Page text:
Wednesday, August 21, 2013

The (Great) Game is Afoot!

Guest post by Chris Nuttall.

There are several aspects to a good alternate history novel, particularly one set several years after the Point of Divergence.  It must tell a good story, of course, but it must also explore and illuminate the alternate world.  Everyone knows how the modern-day world works, naturally, yet who can say the same of an alternate world?  After all, if the Roman Empire survived the barbarian invasions and remained intact, the world would be nothing like the one we know and love.

Detective (and spy) novels make excellent introductions to alternate worlds because the detective has a good reason to explore.  The detective, such as the main character of The Two Georges, needs to move from the alternate American seaboard up north to Quebec, through Indian-ruled territories and other places, which not only allows him to put together the pieces of the puzzle, but also lets us see the alternate world and admire the author’s handiwork in putting it together.

Alternate history novels can also help illuminate more about true history.  When we look back at the Nazi Regime, we know that it deliberately set out to murder upwards of six billion people for the crime of being undesirable, at least in Nazi Germany.  The people of that era, particularly in Germany, were largely unaware of the true scale of the holocaust.  As Fatherland’s hero starts investigating a murder, we know what the murder conceals and watch his horror as he realises that Germany is built on a pile of ashes and bones.

I drew much inspiration for The Royal Sorceress from Sherlock Holmes.  In many ways, The Great Game is my tribute to Holmes, although honesty leads me to admit that it doesn't really stand up to Conan Doyle’s work.  But then, Holmes — unless you believe this book — didn't have to labour under the twin disadvantages of being a woman and being young.  Lady Gwen, the heroine of The Royal Sorceress, does.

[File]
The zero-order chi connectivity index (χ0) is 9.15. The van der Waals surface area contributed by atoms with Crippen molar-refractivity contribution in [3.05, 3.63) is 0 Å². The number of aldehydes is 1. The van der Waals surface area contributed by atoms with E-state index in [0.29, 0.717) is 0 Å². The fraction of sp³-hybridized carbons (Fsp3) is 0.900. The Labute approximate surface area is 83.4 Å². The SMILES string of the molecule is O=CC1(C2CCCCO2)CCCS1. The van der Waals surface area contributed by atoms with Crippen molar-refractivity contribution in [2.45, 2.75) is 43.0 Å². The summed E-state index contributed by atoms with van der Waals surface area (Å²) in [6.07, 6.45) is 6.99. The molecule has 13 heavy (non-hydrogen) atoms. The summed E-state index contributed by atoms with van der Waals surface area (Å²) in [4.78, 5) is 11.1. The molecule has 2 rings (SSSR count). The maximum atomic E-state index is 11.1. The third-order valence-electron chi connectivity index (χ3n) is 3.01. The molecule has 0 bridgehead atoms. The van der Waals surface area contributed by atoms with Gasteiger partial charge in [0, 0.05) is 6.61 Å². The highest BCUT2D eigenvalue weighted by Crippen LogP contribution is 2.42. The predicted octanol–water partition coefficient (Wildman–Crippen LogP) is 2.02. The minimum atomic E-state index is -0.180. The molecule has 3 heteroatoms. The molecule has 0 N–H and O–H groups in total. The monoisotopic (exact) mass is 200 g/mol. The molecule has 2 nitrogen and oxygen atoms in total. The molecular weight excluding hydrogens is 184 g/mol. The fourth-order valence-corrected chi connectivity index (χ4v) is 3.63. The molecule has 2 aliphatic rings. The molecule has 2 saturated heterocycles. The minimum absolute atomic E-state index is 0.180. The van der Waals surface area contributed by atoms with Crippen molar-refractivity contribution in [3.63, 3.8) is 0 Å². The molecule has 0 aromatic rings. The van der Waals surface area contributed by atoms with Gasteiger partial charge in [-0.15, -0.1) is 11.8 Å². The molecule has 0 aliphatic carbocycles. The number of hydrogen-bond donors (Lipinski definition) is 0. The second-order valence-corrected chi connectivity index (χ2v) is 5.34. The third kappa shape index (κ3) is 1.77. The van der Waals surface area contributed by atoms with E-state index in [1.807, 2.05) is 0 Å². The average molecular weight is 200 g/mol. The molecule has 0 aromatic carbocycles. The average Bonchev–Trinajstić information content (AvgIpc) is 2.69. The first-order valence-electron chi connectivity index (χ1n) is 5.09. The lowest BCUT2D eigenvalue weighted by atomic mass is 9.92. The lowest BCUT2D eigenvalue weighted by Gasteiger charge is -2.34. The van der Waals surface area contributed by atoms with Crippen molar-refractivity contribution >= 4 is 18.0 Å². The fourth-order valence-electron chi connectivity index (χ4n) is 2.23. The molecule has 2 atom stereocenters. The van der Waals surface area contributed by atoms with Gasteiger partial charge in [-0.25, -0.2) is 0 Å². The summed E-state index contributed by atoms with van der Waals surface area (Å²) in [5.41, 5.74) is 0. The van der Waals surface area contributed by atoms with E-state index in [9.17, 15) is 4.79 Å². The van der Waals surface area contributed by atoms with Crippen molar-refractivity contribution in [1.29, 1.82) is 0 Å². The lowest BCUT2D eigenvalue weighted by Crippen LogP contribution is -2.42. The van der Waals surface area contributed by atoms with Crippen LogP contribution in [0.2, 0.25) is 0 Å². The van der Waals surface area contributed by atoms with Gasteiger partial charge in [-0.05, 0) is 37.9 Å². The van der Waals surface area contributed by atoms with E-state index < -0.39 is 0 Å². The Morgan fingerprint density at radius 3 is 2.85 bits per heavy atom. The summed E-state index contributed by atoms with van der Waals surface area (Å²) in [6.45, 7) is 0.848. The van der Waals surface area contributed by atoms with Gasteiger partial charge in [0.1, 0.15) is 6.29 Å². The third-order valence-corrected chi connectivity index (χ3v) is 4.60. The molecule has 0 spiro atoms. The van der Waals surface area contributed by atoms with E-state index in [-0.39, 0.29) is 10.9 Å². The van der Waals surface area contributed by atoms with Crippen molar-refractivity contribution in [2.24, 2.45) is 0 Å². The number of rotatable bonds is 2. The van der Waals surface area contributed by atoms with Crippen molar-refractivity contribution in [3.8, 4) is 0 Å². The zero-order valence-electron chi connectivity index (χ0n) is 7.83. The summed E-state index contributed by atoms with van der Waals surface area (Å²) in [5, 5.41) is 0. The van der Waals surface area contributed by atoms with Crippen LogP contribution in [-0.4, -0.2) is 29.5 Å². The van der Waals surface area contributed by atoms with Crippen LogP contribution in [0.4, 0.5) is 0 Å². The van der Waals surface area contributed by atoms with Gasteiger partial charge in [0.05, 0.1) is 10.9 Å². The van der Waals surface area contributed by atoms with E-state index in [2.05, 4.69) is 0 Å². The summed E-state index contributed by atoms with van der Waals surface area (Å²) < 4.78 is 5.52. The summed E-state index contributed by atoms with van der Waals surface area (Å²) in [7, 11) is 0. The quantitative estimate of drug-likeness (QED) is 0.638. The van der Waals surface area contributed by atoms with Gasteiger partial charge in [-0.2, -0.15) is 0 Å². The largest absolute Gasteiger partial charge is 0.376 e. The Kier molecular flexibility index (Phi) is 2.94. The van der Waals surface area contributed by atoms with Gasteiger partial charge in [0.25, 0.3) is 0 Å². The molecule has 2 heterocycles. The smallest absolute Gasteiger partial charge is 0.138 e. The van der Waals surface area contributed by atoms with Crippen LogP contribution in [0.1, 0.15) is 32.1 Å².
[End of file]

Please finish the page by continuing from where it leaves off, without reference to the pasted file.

It was hard enough to be a detective in the 1800s.  There was nothing along the lines of CSI ... or even Life on Mars or The Bill.  With no fingerprint testing, no DNA scans, no cameras that might have caught the crime on tape ... it would be difficult to achieve a successful conviction unless one had a great deal of luck or skill.  For Gwen, magic gives her some advantages, but her gender and her youth are still great disadvantages since it was hard for men of that era to take women seriously.

Another aspect to a good alternate detective novel is that the stakes can be very different.  Just as the hero of The Two Georges fears an American uprising against the British Crown, Gwen fears that a treaty with Turkey will fall through if the murderer of a diplomat magician is not caught. With France threatening war, the treaty cannot be lost or Britain will be at a serious disadvantage in the coming unpleasantness.

And so Gwen, who was sheltered from many of the harsh realities of life before becoming The Royal Sorceress, plunges headlong into a tangled web of treachery, blackmail and murder, with some of her findings hitting dangerously close to home.

Continuing on from the end of The Royal Sorceress, The Great Game follows Gwen’s unfolding story as she assumes the role formerly held by Master Thomas. A satisfying blend of whodunit and magical fantasy; it is set against a backdrop of international political unrest in a believable yet simultaneously fantastic alternate history.

You can download a free sample of the story from my site and then obtain it from any of the links on this page.  Reviews welcome.

[I’d also like to mention that To The Shores, the latest novel in my bestselling The Empire’s Corps series, is available here.  Free sample on my site.]

* * *

Christopher Nuttall is a long-standing alternate history fan and writer, author of The Royal Sorceress (alternate history/fantasy) and numerous Kindle books.  His webpage can be found here.  

No comments:

Post a Comment

Note: Only a member of this blog may post a comment.